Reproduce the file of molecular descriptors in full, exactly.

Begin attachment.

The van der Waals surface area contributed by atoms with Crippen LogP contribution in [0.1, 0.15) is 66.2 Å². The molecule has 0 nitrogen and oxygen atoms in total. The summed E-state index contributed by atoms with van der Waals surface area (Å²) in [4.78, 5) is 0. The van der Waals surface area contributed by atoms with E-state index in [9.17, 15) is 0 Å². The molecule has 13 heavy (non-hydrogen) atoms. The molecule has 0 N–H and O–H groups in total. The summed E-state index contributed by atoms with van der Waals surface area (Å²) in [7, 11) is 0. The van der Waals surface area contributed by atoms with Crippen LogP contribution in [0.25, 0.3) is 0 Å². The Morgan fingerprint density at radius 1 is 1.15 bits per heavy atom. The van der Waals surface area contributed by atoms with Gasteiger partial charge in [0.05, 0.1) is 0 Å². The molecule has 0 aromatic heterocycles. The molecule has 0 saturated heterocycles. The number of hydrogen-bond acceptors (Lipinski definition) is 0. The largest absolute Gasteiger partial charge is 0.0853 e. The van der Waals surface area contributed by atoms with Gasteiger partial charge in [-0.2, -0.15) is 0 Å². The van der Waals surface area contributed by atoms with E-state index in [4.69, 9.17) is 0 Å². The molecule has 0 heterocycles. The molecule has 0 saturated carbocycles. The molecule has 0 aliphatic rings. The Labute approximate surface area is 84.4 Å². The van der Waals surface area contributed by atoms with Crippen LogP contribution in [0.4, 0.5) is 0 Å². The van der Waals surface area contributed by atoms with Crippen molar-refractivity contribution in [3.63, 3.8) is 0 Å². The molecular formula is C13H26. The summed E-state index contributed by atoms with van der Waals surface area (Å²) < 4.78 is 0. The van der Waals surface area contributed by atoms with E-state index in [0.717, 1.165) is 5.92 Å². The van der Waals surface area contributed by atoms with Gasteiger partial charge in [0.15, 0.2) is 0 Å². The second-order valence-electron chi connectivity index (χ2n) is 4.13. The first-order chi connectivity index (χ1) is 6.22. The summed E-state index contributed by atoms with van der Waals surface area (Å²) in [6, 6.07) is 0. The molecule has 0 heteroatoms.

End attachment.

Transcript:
The van der Waals surface area contributed by atoms with Crippen LogP contribution in [0.1, 0.15) is 66.2 Å². The molecule has 0 nitrogen and oxygen atoms in total. The summed E-state index contributed by atoms with van der Waals surface area (Å²) in [4.78, 5) is 0. The van der Waals surface area contributed by atoms with E-state index in [9.17, 15) is 0 Å². The molecule has 13 heavy (non-hydrogen) atoms. The molecule has 0 N–H and O–H groups in total. The summed E-state index contributed by atoms with van der Waals surface area (Å²) in [7, 11) is 0. The van der Waals surface area contributed by atoms with Crippen LogP contribution in [0.25, 0.3) is 0 Å². The Morgan fingerprint density at radius 1 is 1.15 bits per heavy atom. The van der Waals surface area contributed by atoms with Gasteiger partial charge in [0.05, 0.1) is 0 Å². The molecule has 0 aromatic heterocycles. The molecule has 0 saturated heterocycles. The number of hydrogen-bond acceptors (Lipinski definition) is 0. The largest absolute Gasteiger partial charge is 0.0853 e. The van der Waals surface area contributed by atoms with Gasteiger partial charge in [-0.2, -0.15) is 0 Å². The van der Waals surface area contributed by atoms with E-state index in [4.69, 9.17) is 0 Å². The molecule has 0 heterocycles. The molecule has 0 saturated carbocycles. The molecule has 0 aliphatic rings. The Labute approximate surface area is 84.4 Å². The van der Waals surface area contributed by atoms with Crippen LogP contribution in [0.4, 0.5) is 0 Å². The van der Waals surface area contributed by atoms with Crippen molar-refractivity contribution in [3.63, 3.8) is 0 Å². The molecular formula is C13H26. The summed E-state index contributed by atoms with van der Waals surface area (Å²) < 4.78 is 0. The van der Waals surface area contributed by atoms with E-state index in [0.717, 1.165) is 5.92 Å². The van der Waals surface area contributed by atoms with Gasteiger partial charge in [0.15, 0.2) is 0 Å². The second-order valence-electron chi connectivity index (χ2n) is 4.13. The first-order chi connectivity index (χ1) is 6.22. The summed E-state index contributed by atoms with van der Waals surface area (Å²) in [6, 6.07) is 0. The molecule has 0 heteroatoms.